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Canku Ota

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(Many Paths)

An Online Newsletter Celebrating Native America


December 14, 2002 - Issue 76


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Indian Film Fest Coming to Rapid City

by Heidi Bell Gease Rapid City Journal
credits: The American Indian Film Institute poster, (c) 2002 by Brian Larney
The American Indian Film Institute poster, (c) 2002 by Brian Larney After a successful local run of the Inuit film "Atanarjuat," The Native Voice newspaper will present "The Best of the 27th Annual American Indian Film Festival" Thursday through Saturday, Dec. 19-21, in Rapid City.

The three-day film festival, timed to coincide with the Lakota Nation Invitational basketball tournament, will feature selected films shown at last month's American Indian Film Institute film festival in San Francisco. Movies will be shown locally at Stargate Theatre.

Featured films will include "Skins," "Atanarjuat," "The Doe Boy," "Chiefs," "Skinwalkers," "The Great American Foot Race," "Where the Spirit Lives" and others. For a full schedule, see the Weekend section in Friday's Rapid City Journal.

"It's kind of in the spirit of ... when you go to a museum and they have a traveling exhibition to take the show on the road," Lise Balk King, who publishes The Native Voice newspaper with husband Frank King, said.

At their request, Michael Smith, founder and director of AIFI, agreed to help create the first American Indian film festival in South Dakota. "He saw it as a great opportunity to bring the films home, so to speak," Lise King said.

The American Indian Film Institute is a nonprofit media-arts center founded to foster understanding of the culture, tradition and issues of contemporary Indian people. When the Kings attended AIFI's November film festival, they were so impressed with "Atanarjuat (The Fast Runner)," a film done entirely in Inuit with English subtitles, that they wanted to bring it to Rapid City. Elks Theatre agreed to show the film for five days, longer if attendance warranted.

The three-hour movie ran for two weeks.

"We've gotten such a tremendous response from both the Indian and non-Indian communities here," King said. "It was the incredible ... enthusiasm for 'The Fast Runner' being here that prompted us to further develop the idea of bringing native films to South Dakota and to Rapid City."

Smith will attend the festival and said he is happy to bring the films "home" to Indian Country. But he also hopes to interest local tribes and organizations in offering film workshops for youths on local reservations.

AIFI recently published a catalog of all films shown at AIFI festivals from 1975 to 2000. "The glaring fact is that of the nearly 630 films that we have shown ... less than one-third of those films came from our own communities," Smith said in a telephone interview. "It's generally non-Indians telling our stories."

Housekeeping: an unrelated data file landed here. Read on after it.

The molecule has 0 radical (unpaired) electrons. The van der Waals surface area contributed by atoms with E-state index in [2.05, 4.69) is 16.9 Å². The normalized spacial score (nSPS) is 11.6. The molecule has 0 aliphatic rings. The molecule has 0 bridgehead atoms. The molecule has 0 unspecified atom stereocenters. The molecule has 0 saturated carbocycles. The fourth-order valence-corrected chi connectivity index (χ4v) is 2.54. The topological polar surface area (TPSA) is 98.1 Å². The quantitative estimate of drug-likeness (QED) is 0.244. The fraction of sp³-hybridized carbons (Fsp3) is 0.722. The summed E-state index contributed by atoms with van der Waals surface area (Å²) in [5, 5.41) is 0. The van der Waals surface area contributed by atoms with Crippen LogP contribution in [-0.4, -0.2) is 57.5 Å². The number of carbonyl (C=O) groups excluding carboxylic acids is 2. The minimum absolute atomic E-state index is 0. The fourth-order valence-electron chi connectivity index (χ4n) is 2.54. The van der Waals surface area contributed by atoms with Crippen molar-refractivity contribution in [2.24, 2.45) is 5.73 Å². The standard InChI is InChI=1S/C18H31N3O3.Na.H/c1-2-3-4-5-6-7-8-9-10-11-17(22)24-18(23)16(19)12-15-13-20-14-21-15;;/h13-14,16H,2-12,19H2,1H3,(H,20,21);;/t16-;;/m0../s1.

That prompted AIFI to launch traveling film workshops in hopes of fostering more Indian filmmakers. "A lot of our young people are at crossroads as to what they want to do with their lives," Smith said. "It's really building up a lot of positive self-esteem when they actually get to introduce the films (they make) and they see their name on the silver screen."

The Rapid City film festival will appear on two screens at Stargate, whose owners also own Elks Theatre. Both Stargate theaters seat 275 people.

"We're pretty excited about it, and the people in San Francisco have been really helpful," theater manager Curt Small said. If it proves popular, he said, the Rapid City festival could become an annual event.

Films will be shown in blocks starting about 6:30 p.m. each day and also at noon Saturday. Each block will consist of about four hours of shorts and feature films. Each film will be shown only once, except for "Skins," which will show Thursday and Friday afternoons and Saturday night. Tickets are $5 at the door for one block of films.

Lucy Tulugarjuk, who played "Puja" in "Atanarjuat," is scheduled to appear at the Thursday-night film session. Rapid City resident Chris Eyre, director of "Skins," "Skinwalkers" and the award-winning "Smoke Signals," is slated to attend Saturday night's screening of "Skins."

Also on Saturday, a reception and taping of South Dakota Public Television's "Outside the Box" are planned at The Journey Museum.

Although the film festival was planned to coincide with the Lakota Nation Invitational, local residents are welcome. "It's not just for LNI, it's not just for the native community," King said. "This is for the community at large, also."

Film-festival sponsors include Stargate Theatre, The Journey Museum, First Western Bank of Rapid City and Linn Productions.

For sponsorship information, call King at 718-9141 or (800) 449-8176. For more information, visit

Rapid City, Sd Map
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